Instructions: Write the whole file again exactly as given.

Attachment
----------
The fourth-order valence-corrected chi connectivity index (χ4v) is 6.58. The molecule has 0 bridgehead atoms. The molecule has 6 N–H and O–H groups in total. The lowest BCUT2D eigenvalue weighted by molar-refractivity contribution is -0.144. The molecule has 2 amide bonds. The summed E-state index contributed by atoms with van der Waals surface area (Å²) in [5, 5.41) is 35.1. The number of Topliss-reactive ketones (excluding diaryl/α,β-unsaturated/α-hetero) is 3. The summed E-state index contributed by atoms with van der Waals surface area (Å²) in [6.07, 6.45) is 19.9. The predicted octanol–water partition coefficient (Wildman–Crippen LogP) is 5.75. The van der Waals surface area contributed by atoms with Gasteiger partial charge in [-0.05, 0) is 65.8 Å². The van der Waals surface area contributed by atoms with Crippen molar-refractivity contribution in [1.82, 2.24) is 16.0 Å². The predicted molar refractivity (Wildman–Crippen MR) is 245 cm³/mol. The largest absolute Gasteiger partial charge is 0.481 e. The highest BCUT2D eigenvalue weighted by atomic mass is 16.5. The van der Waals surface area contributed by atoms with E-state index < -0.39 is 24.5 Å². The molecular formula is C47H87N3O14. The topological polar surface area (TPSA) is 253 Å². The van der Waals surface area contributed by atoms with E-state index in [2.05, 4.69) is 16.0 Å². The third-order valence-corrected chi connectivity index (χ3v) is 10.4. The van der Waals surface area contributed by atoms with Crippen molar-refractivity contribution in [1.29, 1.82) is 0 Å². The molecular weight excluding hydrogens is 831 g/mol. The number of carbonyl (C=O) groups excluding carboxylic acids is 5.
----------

The fourth-order valence-corrected chi connectivity index (χ4v) is 6.58. The molecule has 0 bridgehead atoms. The molecule has 6 N–H and O–H groups in total. The lowest BCUT2D eigenvalue weighted by molar-refractivity contribution is -0.144. The molecule has 2 amide bonds. The summed E-state index contributed by atoms with van der Waals surface area (Å²) in [5, 5.41) is 35.1. The number of Topliss-reactive ketones (excluding diaryl/α,β-unsaturated/α-hetero) is 3. The summed E-state index contributed by atoms with van der Waals surface area (Å²) in [6.07, 6.45) is 19.9. The predicted octanol–water partition coefficient (Wildman–Crippen LogP) is 5.75. The van der Waals surface area contributed by atoms with Gasteiger partial charge in [-0.05, 0) is 65.8 Å². The van der Waals surface area contributed by atoms with Crippen molar-refractivity contribution in [1.82, 2.24) is 16.0 Å². The predicted molar refractivity (Wildman–Crippen MR) is 245 cm³/mol. The largest absolute Gasteiger partial charge is 0.481 e. The highest BCUT2D eigenvalue weighted by atomic mass is 16.5. The van der Waals surface area contributed by atoms with E-state index < -0.39 is 24.5 Å². The molecular formula is C47H87N3O14. The topological polar surface area (TPSA) is 253 Å². The van der Waals surface area contributed by atoms with E-state index in [2.05, 4.69) is 16.0 Å². The third-order valence-corrected chi connectivity index (χ3v) is 10.4. The van der Waals surface area contributed by atoms with Crippen molar-refractivity contribution in [1.29, 1.82) is 0 Å². The molecular weight excluding hydrogens is 831 g/mol. The number of carbonyl (C=O) groups excluding carboxylic acids is 5.